National City reported a third quarter loss of $729 million, down from the $1.8 billion loss in the second quarter but far exceeding the $19 million loss seen a year earlier.
The results were driven by a $1.2 billion provision for loan losses and $844 million in net charge-offs, tied primarily to the company’s so-called Exit Portfolio, made up of bad loans slated for run-off.
The company’s $21 billion Exit Portfolio, which consists of broker-originated home equity loans, nonprime mortgages, non-agency mortgages, and more, represents about eight percent of total loans but accounted for 40 percent of total net charge-offs.
However, the company noted that the partitioned portfolio has shown “stable or improving trends,” and contains no option-arm exposure (they love claiming that).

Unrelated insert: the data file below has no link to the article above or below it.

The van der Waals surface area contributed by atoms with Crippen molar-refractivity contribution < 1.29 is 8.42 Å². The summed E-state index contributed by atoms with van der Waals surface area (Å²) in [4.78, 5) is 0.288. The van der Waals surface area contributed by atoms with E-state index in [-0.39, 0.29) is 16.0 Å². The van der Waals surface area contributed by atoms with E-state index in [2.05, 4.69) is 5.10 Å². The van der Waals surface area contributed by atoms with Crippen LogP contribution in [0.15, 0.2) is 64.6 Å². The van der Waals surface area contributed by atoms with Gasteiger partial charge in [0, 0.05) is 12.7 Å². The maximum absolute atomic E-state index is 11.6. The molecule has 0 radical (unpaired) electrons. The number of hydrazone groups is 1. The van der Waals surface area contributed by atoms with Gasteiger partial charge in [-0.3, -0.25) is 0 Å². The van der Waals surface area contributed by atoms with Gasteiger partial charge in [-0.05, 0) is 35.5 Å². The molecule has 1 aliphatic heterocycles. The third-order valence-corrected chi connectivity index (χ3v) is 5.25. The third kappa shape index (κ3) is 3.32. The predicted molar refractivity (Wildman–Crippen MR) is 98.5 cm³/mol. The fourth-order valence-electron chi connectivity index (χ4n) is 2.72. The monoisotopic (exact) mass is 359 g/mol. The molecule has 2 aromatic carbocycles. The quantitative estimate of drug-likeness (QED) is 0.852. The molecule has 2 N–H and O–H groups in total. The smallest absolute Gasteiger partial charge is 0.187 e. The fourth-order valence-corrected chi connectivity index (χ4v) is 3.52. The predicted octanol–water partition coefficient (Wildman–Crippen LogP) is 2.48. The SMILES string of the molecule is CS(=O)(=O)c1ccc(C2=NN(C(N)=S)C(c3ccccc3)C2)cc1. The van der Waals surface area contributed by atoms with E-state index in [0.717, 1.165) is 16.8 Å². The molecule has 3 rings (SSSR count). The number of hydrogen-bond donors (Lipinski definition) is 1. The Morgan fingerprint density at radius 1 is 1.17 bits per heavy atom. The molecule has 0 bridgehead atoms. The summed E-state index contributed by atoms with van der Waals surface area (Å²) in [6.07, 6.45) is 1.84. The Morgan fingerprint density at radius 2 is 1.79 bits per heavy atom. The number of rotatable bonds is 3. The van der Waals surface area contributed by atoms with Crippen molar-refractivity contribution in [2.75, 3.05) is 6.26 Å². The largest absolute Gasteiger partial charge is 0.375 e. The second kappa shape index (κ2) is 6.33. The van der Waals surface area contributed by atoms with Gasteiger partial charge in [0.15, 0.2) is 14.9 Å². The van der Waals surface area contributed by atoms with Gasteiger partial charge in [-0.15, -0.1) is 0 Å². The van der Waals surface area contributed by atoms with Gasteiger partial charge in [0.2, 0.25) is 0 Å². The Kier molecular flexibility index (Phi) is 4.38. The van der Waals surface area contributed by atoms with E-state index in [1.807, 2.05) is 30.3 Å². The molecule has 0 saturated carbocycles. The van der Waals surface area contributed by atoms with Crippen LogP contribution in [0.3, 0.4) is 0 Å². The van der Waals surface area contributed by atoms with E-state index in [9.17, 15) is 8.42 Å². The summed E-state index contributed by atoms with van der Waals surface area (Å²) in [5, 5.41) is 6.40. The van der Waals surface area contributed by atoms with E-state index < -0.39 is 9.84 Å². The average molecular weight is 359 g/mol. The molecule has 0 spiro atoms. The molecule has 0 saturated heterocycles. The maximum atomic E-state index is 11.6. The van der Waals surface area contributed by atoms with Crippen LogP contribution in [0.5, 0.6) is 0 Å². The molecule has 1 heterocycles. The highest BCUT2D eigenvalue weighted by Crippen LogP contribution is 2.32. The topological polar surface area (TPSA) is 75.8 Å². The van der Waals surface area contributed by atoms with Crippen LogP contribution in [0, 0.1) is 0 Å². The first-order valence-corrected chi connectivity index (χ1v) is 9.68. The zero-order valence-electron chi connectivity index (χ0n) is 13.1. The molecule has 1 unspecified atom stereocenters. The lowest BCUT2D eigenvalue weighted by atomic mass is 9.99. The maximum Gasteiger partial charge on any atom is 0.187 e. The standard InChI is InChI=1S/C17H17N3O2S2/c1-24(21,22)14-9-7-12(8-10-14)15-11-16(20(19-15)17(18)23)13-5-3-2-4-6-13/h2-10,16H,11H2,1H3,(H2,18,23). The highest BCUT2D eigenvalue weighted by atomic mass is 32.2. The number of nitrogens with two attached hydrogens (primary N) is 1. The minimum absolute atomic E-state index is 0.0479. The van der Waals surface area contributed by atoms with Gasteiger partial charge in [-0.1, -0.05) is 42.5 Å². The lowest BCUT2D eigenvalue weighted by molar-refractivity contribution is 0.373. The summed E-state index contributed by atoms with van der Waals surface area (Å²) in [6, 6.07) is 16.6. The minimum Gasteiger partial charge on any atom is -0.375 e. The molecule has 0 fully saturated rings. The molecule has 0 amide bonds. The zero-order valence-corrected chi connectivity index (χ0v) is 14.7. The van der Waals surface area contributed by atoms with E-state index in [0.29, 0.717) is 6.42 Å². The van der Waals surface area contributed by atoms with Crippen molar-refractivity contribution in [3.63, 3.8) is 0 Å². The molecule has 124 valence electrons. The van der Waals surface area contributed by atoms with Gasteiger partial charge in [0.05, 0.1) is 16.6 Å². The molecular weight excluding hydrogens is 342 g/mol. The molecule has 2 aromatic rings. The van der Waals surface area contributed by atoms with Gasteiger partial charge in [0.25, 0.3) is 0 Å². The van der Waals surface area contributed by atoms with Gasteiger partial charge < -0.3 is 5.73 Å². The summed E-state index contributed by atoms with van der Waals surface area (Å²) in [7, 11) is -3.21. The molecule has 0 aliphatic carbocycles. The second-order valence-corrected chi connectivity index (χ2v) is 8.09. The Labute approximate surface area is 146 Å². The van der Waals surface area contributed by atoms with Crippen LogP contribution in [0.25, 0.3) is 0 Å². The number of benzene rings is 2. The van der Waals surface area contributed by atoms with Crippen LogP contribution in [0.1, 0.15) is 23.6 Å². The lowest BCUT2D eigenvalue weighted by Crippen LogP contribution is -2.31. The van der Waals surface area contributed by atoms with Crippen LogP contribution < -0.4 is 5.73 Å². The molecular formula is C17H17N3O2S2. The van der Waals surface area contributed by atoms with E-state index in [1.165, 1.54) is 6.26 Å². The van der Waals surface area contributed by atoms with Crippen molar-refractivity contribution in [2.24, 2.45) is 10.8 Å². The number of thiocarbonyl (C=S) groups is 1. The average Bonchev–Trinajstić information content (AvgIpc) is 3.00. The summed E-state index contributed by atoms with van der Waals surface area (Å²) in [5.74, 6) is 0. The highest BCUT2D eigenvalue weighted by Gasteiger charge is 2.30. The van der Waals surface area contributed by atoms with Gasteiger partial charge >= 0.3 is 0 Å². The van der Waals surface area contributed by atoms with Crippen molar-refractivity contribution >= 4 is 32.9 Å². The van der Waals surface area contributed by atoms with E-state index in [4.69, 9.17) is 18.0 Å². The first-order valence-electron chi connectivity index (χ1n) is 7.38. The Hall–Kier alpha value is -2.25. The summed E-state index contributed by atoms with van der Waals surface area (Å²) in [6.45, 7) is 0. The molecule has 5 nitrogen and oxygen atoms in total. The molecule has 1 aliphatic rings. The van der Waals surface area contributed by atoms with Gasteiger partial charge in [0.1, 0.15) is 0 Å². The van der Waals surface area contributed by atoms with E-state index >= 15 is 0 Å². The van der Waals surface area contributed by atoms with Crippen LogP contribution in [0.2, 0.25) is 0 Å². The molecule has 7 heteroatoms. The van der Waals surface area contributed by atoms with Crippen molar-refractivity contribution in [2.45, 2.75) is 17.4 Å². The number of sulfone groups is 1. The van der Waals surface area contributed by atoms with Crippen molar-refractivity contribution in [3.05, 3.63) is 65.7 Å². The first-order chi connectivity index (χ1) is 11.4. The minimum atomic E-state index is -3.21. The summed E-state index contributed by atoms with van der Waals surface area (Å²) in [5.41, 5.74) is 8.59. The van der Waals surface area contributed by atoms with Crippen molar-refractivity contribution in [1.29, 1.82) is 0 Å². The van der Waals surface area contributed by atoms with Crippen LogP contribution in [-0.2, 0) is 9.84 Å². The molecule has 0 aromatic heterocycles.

The company said undrawn home equity lines have declined by $2.9 billion since year end, another initiative implemented to mitigate risk.
Loans 90 days or more past due totaled $1.1 billion as of September 30, down slightly from the end of the second quarter thanks to roughly $500 million in monthly run-off in the Exit Portfolio.
However, nonperforming assets totaled $3.5 billion as of the end of the third quarter, up $411 million from the preceding quarter, much of it related to commercial, construction, and exited mortgage loans.
As of the end of the third quarter, Tier 1 risk-based capital stood at 10.98 percent, $6.6 billion in excess of the “well capitalized” minimum set by its regulator.
National City also disclosed that it would shed about 4,000 jobs, or 14 percent of its current workforce, over the next three years.
Shares of National City were up 16 cents, or 5.53%, to $3.08 in early morning trading on Wall Street.